Residential aged care staff often have heavy workloads and work unpaid overtime to finish all their duties on a shift, the aged care royal commission has heard.
On Wednesday, the Royal Commission into Aged Care Quality and Safety heard evidence from a panel of aged care staff including two assistants in nursing, a registered nurse and retired diversional therapist about their experiences of caring for residents with dementia.
Registered nurse Elizabeth told the inquiry it was not uncommon for staff to come onto their shifts early and work unpaid overtime to ensure residents were cared for.
“I was working in an aged care facility where we did half an hour… unpaid overtime every day and that was so we could have the handover. And … we would be doing up to four hours overtime a day, just trying to manage care for people,” Elizabeth told the inquiry.
During some shifts, staff were expected to take on more than their own workloads, she said.
“If somebody doesn’t turn up, then you actually have to do your work, their work and that’s just bad luck,” Elizabeth said.
Suzanne Wilson, an assistant in nursing at a 150-bed facility on the north coast of New South Wales, said she did not get to leave on time after most of her shifts.
“If there’s a resident we’re halfway looking after you don’t just leave, you stay there and you finish caring for them,” Ms Wilson said.
Fellow assistant in nursing, Susan Walton, who works in a 100-bed facility in Illawarra, said she never got to complete all her duties during a shift.
“If I’m on a floor with 40 people, I don’t have a cleaner, a laundry person and kitchen staff, I have to do all that, plus answer call buzzers, attend to people that are on the floor, pain, you can just imagine, you can never get it done,” Ms Walton said.
It results in some residents missing out on their care, she said.
Ms Walton said she also started her shift half an hour early to allow time for handover.
“We have a problem with handover between shifts. We don’t actually get to see the registered nurse for a handover when we start our shift. They’re busy getting a hand over from the registered nurse before for 100 residents,” Ms Walton said.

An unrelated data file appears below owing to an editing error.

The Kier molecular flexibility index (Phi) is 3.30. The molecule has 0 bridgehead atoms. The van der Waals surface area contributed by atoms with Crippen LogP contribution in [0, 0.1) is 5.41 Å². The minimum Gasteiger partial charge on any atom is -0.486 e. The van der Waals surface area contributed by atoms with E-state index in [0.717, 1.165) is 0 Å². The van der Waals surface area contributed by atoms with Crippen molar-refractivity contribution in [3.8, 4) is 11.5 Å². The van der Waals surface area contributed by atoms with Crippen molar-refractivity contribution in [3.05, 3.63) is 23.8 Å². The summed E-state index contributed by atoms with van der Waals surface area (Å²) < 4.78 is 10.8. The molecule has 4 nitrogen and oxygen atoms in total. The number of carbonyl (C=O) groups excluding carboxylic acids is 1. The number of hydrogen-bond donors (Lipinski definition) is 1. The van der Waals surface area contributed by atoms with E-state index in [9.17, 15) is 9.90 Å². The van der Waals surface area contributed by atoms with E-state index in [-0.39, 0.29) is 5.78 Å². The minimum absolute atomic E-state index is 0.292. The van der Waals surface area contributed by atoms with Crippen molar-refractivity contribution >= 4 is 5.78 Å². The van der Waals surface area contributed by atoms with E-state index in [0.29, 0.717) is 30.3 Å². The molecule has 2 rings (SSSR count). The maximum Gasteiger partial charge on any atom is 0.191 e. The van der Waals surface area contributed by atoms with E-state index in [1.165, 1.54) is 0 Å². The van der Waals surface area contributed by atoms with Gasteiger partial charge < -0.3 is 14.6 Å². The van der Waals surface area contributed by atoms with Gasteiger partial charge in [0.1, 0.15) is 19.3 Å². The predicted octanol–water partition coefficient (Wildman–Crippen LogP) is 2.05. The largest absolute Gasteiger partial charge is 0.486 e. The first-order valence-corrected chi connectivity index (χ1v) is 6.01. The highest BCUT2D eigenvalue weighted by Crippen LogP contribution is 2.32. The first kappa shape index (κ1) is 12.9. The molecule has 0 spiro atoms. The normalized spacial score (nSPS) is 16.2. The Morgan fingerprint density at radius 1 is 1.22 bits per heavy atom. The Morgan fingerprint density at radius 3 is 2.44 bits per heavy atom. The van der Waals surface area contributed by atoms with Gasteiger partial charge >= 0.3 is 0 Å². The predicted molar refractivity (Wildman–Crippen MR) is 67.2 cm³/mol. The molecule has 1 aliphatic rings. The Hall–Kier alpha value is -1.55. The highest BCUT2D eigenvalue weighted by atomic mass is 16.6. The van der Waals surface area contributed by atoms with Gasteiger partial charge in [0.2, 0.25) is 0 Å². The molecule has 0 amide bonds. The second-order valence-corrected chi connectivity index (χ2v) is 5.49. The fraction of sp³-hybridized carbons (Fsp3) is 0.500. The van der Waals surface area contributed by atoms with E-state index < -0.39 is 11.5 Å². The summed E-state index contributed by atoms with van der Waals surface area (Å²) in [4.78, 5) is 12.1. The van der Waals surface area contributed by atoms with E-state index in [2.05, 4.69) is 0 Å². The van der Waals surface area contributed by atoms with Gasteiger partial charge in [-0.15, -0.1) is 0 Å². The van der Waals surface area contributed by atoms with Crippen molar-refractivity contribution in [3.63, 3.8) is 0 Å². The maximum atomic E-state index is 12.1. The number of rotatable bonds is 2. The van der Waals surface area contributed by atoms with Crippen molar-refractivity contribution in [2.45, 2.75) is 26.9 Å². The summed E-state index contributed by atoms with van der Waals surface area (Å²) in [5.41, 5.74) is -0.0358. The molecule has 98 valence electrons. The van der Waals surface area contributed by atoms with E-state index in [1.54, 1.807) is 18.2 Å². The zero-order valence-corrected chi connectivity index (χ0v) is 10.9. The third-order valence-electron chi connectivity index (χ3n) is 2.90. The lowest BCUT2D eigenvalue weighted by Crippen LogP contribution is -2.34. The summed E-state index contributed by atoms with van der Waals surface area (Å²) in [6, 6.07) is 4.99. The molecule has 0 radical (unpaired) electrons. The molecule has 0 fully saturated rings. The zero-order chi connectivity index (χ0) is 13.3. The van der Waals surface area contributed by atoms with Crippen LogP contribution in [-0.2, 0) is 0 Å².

Elizabeth said handover in aged care was “your bread and butter” but that important information wasn’t always provided from one shift to the next.
“You need to know what is going on for the residents so you can then provide effective care. And if you don’t get a proper handover, you’re working blind,” she said.
Retired diversional therapist Maggie Bain, who was responsible for assisting residents with dementia to participate in activities, also said handover was extremely important but was lacking.
“There is not enough time provided to read notes all the time. It’s very important because we need to know if a person has different changes to behaviours or different changes to their physical self.”
Staff need more training
Elsewhere on Wednesday Dementia Centre head of clinical services Associate Professor Stephen Macfarlane said staff education and training on dementia and behaviour management was inadequate.
“If the majority of your workforce are personal care attendants and the requirement is for them to complete a six-week course in aged care, it doesn’t really give you much opportunity to gain any understanding about what dementia is, let alone to understand the complexities of how to assess somebody with problem behaviours to determine their cause,” Professor Macfarlane told the inquiry.
“If we’re not equipping our aged care staff out of their training institutions with the necessary skills to at least have an understanding of dementia, you’re almost setting providers up to fail,” he said.
There should be mandated minimum training on dementia for all aged care staff in caring roles and it needs to include modules on behaviour management, Professor Macfarlane said.
“Knowing about the training curriculum of nurses, I’m not convinced that having completed a nursing degree, necessarily gives you any particular expertise in dementia, simply by virtue of being a nurse,” he said.
“There should be specific modules with an educative focus on how to manage problem behaviours from a psychological environmental and social perspective rather than perhaps education that reinforces behavioural problems as being something that it’s the doctor’s responsibility to sort out, because most doctors will then only have the tool of a prescription pad available to them.”
Issues attracting the right staff to the sector is a contributing factor to the quality of care provided, Professor Macfarlane said.
There are two types of people who work in the sector, staff who are passionate about the aged care and those who may not have been able to get a position elsewhere, he said.
“With people with passion, you get both quality and safety. With people who are just taking the job because it’s all they can get, you’re not getting either really, despite them both having the same qualification,” Professor Macfarlane said.
The hearing continues this week.
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